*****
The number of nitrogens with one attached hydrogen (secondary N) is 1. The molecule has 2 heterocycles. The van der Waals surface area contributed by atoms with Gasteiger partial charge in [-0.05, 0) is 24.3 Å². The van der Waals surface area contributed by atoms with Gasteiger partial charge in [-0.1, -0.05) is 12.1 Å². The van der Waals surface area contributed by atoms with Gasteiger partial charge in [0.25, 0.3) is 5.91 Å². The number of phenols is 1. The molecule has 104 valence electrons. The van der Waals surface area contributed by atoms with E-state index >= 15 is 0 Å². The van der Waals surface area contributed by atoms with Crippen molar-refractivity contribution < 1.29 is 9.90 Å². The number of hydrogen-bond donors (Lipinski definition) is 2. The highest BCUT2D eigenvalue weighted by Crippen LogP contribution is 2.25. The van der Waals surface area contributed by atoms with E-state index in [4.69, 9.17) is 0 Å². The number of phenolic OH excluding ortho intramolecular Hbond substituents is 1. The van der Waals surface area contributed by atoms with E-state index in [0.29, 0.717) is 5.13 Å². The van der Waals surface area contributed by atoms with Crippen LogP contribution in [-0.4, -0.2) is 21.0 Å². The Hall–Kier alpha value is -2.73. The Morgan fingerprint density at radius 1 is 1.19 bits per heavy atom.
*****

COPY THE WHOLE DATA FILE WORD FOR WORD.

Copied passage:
The number of nitrogens with one attached hydrogen (secondary N) is 1. The molecule has 2 heterocycles. The van der Waals surface area contributed by atoms with Gasteiger partial charge in [-0.05, 0) is 24.3 Å². The van der Waals surface area contributed by atoms with Gasteiger partial charge in [-0.1, -0.05) is 12.1 Å². The van der Waals surface area contributed by atoms with Gasteiger partial charge in [0.25, 0.3) is 5.91 Å². The number of phenols is 1. The molecule has 104 valence electrons. The van der Waals surface area contributed by atoms with E-state index >= 15 is 0 Å². The van der Waals surface area contributed by atoms with Crippen molar-refractivity contribution < 1.29 is 9.90 Å². The number of hydrogen-bond donors (Lipinski definition) is 2. The highest BCUT2D eigenvalue weighted by Crippen LogP contribution is 2.25. The van der Waals surface area contributed by atoms with E-state index in [4.69, 9.17) is 0 Å². The number of phenolic OH excluding ortho intramolecular Hbond substituents is 1. The van der Waals surface area contributed by atoms with E-state index in [0.29, 0.717) is 5.13 Å². The van der Waals surface area contributed by atoms with Crippen LogP contribution in [-0.4, -0.2) is 21.0 Å². The Hall–Kier alpha value is -2.73. The Morgan fingerprint density at radius 1 is 1.19 bits per heavy atom.